Back Pain & Posture
Work & Driving
Mothers & Babies
As you get older
Frozen Shoulder Treatment
Initial health status, fitness and functional assessments including genotype & biomechanics
Neurological Integration System assessment
Individual Nutritional, Exercise & Lifestyle Plan
Teach the principles of healthy living and aid understanding of your own health & fitness
End of course Re-assessment
Continuing Support Plan
Protect, Rest, Ice, Compression and Elevation. R.I.C.E. can relieve pain, limit swelling and protect the injured tissue, all of which help to speed healing. After an injury occurs, the damaged area will bleed (externally or internally) and become inflamed. Healing occurs as the damaged tissue is replaced by collagen, perhaps better known as scar tissue. Ideally, the scar tissue needs complete repair before a full return to sport is recommended.
Protect from injury. In the immediate aftermath, this may mean yourself or others ensuring that you cannot be further injured by your circumstances at that time. This may be from other sports people or athletes, from vehicles, from other skiers on the mountains, or from objects around you.
Later it may mean applying strapping, tape or bandaging (possibly in association with the compression aspect PRICE) to support the joint or muscle while it is in a weakened injured state.
Resting is important immediately after injury for two reasons. First, rest is vital to protect the injured muscle, tendon, ligament or other tissue from further injury. Second, your body needs to rest so it has the energy it needs to heal itself most effectively.
Use ice bags, cold packs or ice bandages to provide cold to the injured area. Cold can provide short-term pain relief. It also limits swelling by reducing blood flow to the injured area. Keep in mind, though, that you should never leave ice on an injury for more than 15-20 minutes at a time. Longer exposure can damage your skin. The best rule is to apply cold compresses for 15 minutes And then leave them off for at least 20 minutes. For more information on using water as a therapeutic medium, please see the Hydrotherapy Guide.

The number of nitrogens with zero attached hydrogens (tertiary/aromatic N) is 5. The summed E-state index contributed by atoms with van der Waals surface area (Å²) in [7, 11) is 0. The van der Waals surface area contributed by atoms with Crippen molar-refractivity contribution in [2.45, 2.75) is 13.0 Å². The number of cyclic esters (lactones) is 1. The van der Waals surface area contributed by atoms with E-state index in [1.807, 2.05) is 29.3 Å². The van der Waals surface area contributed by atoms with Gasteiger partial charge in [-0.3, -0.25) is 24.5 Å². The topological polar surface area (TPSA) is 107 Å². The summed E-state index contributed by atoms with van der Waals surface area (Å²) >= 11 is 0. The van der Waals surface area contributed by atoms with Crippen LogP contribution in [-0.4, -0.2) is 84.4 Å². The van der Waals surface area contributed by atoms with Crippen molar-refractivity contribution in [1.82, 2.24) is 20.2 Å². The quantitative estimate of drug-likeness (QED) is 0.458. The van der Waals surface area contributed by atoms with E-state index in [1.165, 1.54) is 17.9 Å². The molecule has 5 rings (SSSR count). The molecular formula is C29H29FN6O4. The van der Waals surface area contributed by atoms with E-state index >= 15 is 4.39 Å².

Compression limits swelling, which slows down healing. Some people notice pain relief from compression as well. An easy way to compress the area of the injury is to wrap an ICE bandage over it. If you feel throbbing, or if the wrap just feels too tight, remove the bandage And re-wrap the area so the bandage is a little looser.
Elevating an injury reduces swelling. It's most effective when the injured area is raised above the level of the heart. For example, if you injure an ankle, try lying on your bed with your foot propped on one or two pillows.
After a day or two of R.I.C.E., many sprains, strains or other injuries will begin to heal. But if your pain or swelling does not decrease after 48 hours, make an appointment to see your primary care physician or go to the emergency room, depending upon the severity of your symptoms.
Once the healing process has begun, very light massage may improve the function of forming scar tissue, cut healing time and reduce the possibility of injury recurrence.
Gentle stretching can be begun once all swelling has subsided. Try to work the entire range of motion of the injured joint or muscle, but be extremely careful not to force a stretch, or you risk re-injury to the area. Keep in mind that a stretch should never cause pain.
Heat may be helpful once the injury moves out of the acute phase and swelling and bleeding has stopped. Moist heat will increase blood supply to the damaged area and promote healing.
Finally, after the injury has healed, strengthening exercises can be begun. Start with easy weights and use good form. Original article by Elizabeth Quinn.
Modern strapping and taping techniques have become increasingly important in managing acute and chronic injuries. Kinesiology Tape is particularly useful after an acute injury either to muscle or joint tissues as it effectively supports the tissue whilst allowing as full a range of movement and function as possible.